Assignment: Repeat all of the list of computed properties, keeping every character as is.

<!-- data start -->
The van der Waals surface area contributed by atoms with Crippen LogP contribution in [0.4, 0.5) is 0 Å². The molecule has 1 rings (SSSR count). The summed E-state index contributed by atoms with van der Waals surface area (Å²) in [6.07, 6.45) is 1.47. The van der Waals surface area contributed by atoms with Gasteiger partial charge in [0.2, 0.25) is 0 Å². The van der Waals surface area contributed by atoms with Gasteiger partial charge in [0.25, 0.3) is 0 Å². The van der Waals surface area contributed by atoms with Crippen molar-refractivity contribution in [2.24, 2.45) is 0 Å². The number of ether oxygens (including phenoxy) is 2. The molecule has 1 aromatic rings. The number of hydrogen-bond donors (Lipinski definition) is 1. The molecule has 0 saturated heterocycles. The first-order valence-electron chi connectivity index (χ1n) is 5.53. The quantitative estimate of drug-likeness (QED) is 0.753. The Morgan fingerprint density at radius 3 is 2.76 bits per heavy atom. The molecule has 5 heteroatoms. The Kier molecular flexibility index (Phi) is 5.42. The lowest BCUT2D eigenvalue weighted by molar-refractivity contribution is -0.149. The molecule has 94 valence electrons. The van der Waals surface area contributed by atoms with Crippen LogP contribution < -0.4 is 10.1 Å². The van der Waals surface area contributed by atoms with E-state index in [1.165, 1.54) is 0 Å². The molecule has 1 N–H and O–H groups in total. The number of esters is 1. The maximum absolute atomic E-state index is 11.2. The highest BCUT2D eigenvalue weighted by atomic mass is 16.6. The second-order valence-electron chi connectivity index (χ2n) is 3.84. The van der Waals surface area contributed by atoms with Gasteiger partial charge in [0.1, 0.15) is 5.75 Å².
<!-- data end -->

The van der Waals surface area contributed by atoms with Crippen LogP contribution in [0.4, 0.5) is 0 Å². The molecule has 1 rings (SSSR count). The summed E-state index contributed by atoms with van der Waals surface area (Å²) in [6.07, 6.45) is 1.47. The van der Waals surface area contributed by atoms with Gasteiger partial charge in [0.2, 0.25) is 0 Å². The van der Waals surface area contributed by atoms with Gasteiger partial charge in [0.25, 0.3) is 0 Å². The van der Waals surface area contributed by atoms with Crippen molar-refractivity contribution in [2.24, 2.45) is 0 Å². The number of ether oxygens (including phenoxy) is 2. The molecule has 1 aromatic rings. The number of hydrogen-bond donors (Lipinski definition) is 1. The molecule has 0 saturated heterocycles. The first-order valence-electron chi connectivity index (χ1n) is 5.53. The quantitative estimate of drug-likeness (QED) is 0.753. The Morgan fingerprint density at radius 3 is 2.76 bits per heavy atom. The molecule has 5 heteroatoms. The Kier molecular flexibility index (Phi) is 5.42. The lowest BCUT2D eigenvalue weighted by molar-refractivity contribution is -0.149. The molecule has 94 valence electrons. The van der Waals surface area contributed by atoms with Crippen LogP contribution < -0.4 is 10.1 Å². The van der Waals surface area contributed by atoms with E-state index in [1.165, 1.54) is 0 Å². The molecule has 1 N–H and O–H groups in total. The number of esters is 1. The maximum absolute atomic E-state index is 11.2. The highest BCUT2D eigenvalue weighted by atomic mass is 16.6. The second-order valence-electron chi connectivity index (χ2n) is 3.84. The van der Waals surface area contributed by atoms with Gasteiger partial charge in [0.1, 0.15) is 5.75 Å².